An author may not generally publish manuscripts describing essentially the same research in more than one journal or primary publication. Submitting the same manuscript to more than one journal simultaneously is unethical and unacceptable publishing behavior. In general, an author may not submit for consideration to another journal a previously published paper. Publication of some types of articles (e.g. clinical guidelines, translations) in more than one journal may sometimes be justified, provided certain conditions are met. The author and editor of the journal in question must agree to the secondary publication, which must reflect the same data and interpretation of the primary document. Primary references must be cited in secondary publications.

Source acknowledgment

Proper recognition of the work of others should always be given. Authors should cite publications that were influential in determining the nature of the work reported. Information obtained privately, such as in conversations, correspondence, or discussions with third parties, may not be used or reported without explicit written permission from the source. Information obtained during confidential service, such as referenced manuscripts or grant applications, may not be used without the express written permission of the author of the work involved in this service.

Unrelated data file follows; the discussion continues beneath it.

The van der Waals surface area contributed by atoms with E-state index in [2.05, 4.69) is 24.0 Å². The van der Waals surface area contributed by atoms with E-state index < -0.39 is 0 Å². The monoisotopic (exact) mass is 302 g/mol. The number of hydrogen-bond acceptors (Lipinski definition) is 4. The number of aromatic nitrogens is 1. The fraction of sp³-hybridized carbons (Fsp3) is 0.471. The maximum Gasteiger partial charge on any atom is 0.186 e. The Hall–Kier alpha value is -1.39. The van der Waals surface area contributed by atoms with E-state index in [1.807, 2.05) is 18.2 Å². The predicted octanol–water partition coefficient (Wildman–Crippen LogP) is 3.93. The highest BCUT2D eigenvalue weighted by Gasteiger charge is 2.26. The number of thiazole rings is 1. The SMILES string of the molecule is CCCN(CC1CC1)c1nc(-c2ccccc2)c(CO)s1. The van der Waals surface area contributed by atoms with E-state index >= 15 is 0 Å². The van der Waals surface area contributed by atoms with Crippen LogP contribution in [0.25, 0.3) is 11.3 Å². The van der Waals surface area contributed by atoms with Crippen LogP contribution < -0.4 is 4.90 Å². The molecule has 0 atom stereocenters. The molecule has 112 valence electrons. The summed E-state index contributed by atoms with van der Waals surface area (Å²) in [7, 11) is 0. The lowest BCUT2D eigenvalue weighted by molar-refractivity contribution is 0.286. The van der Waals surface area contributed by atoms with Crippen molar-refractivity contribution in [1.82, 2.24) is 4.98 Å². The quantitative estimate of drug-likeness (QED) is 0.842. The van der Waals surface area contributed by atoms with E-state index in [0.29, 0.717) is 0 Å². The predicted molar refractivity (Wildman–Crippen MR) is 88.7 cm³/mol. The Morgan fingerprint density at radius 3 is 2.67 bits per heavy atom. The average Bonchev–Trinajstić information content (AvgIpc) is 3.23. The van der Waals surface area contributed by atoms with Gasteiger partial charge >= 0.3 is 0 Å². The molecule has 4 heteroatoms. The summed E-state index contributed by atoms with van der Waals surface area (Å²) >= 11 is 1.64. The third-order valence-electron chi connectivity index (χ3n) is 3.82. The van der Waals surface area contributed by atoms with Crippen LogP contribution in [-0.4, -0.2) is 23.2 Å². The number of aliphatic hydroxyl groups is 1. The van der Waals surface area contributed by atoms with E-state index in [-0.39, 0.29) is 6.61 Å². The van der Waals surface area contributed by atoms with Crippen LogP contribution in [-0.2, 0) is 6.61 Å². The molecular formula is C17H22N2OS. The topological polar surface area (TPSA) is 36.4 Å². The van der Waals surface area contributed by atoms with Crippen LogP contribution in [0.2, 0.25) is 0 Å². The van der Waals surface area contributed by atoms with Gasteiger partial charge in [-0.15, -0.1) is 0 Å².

Paper writing

Authorship should be limited to those who have made significant contributions to the conception, design, implementation, or interpretation of the reported study. All persons who have made significant contributions should be listed as co-authors. Where others have participated in certain substantive aspects of the research project, they should be acknowledged or listed as contributors. The corresponding author must ensure that all appropriate co-authors and no inappropriate co-authors are included on the paper, and that all co-authors have seen and approved the final version of the paper and have approved its submission for publication.